There are thousands of society and group pages on LinkedIn. Join pages that are applicable to your work, such as the American Chemical Society or local groups for networking. You’ll be surprised at how many connections you can make online through common groups.
“There are around 2 million groups on LinkedIn and nearly 90% of users are a member of at least one group. It’s like a field ready to harvest when you join groups where your perfect market is and with a small amount of engagement and adding value you can start generating clicks through to your profile. Don’t make groups all about you and what you’re currently doing but add value to its members and they will want to check you out!” – Linkedin.com
6. Link to Other Digital Work
You worked hard for your publications! They should be showcased. You can include publications and patents on your LinkedIn profile. You can also add in a link to your Google Scholar profile or e-portfolio. Make sure to cross-pollinate as much as possible so that it is very easy for viewers to find your publications.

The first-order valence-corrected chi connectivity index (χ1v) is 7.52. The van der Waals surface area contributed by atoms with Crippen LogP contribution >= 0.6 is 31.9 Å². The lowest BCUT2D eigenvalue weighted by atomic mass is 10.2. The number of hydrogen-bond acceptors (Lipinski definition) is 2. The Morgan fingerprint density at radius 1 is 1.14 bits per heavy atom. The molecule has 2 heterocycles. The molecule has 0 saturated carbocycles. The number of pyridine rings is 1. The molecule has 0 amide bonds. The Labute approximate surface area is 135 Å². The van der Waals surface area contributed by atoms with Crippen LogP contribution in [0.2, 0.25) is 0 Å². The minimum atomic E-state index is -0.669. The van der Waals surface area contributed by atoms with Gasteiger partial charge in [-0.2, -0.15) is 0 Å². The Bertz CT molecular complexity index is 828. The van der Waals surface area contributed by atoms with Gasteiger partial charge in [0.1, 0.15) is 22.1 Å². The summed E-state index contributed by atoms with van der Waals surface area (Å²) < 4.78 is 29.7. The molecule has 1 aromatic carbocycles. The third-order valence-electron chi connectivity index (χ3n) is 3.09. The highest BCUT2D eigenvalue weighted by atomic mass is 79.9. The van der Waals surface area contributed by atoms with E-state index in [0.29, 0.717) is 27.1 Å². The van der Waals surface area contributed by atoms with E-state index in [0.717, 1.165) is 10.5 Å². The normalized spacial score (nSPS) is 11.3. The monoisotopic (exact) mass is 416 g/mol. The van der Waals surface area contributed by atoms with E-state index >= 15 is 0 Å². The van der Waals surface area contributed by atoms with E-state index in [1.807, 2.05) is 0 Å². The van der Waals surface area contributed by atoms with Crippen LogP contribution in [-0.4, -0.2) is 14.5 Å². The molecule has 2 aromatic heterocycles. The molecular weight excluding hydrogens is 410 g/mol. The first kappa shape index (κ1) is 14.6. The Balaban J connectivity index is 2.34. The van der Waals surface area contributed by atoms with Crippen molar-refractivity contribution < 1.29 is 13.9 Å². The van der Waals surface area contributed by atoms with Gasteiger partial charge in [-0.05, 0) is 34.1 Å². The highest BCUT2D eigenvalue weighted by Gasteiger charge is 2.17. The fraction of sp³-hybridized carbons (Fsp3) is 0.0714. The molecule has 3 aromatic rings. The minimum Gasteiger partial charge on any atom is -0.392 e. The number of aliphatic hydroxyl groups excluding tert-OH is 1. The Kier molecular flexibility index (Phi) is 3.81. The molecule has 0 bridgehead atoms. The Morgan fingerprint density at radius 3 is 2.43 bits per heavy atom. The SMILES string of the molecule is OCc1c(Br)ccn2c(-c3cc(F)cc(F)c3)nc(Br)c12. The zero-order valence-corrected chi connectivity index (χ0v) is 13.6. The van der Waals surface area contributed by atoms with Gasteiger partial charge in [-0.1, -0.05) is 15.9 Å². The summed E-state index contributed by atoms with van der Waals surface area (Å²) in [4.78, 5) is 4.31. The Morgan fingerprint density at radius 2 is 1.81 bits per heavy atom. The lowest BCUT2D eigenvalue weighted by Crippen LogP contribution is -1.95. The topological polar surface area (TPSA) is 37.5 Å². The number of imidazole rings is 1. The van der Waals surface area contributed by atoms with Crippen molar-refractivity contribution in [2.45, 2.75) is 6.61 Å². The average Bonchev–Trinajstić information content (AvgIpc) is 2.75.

7. Keep your Information Up to Date
This point cannot be stressed enough! If you have a new position, location, certification, etc., you need to update your profile with this information. Including all your updated information makes it much easier for recruiters to identify jobs that fit you best. It also makes it easy for them to contact you. Make sure things such as your email and phone number are updated so that you aren’t getting job listings sent to an email you never open anymore.
The Reward of Enhancing Your LinkedIn Profile:
Your online presence is a critical component to initial sourcing for positions. Setting up a professional LinkedIn profile with key information and easy-to-access links to your portfolio is imperative. Having a sloppy profile can give recruiters and employers the wrong first impression. Shoot for a blend of essential information and personality. This way viewers see you and your experience. Try and customize your profile as much as possible! Your goal is to entice viewers with your skills and expertise in such a way that you are memorable.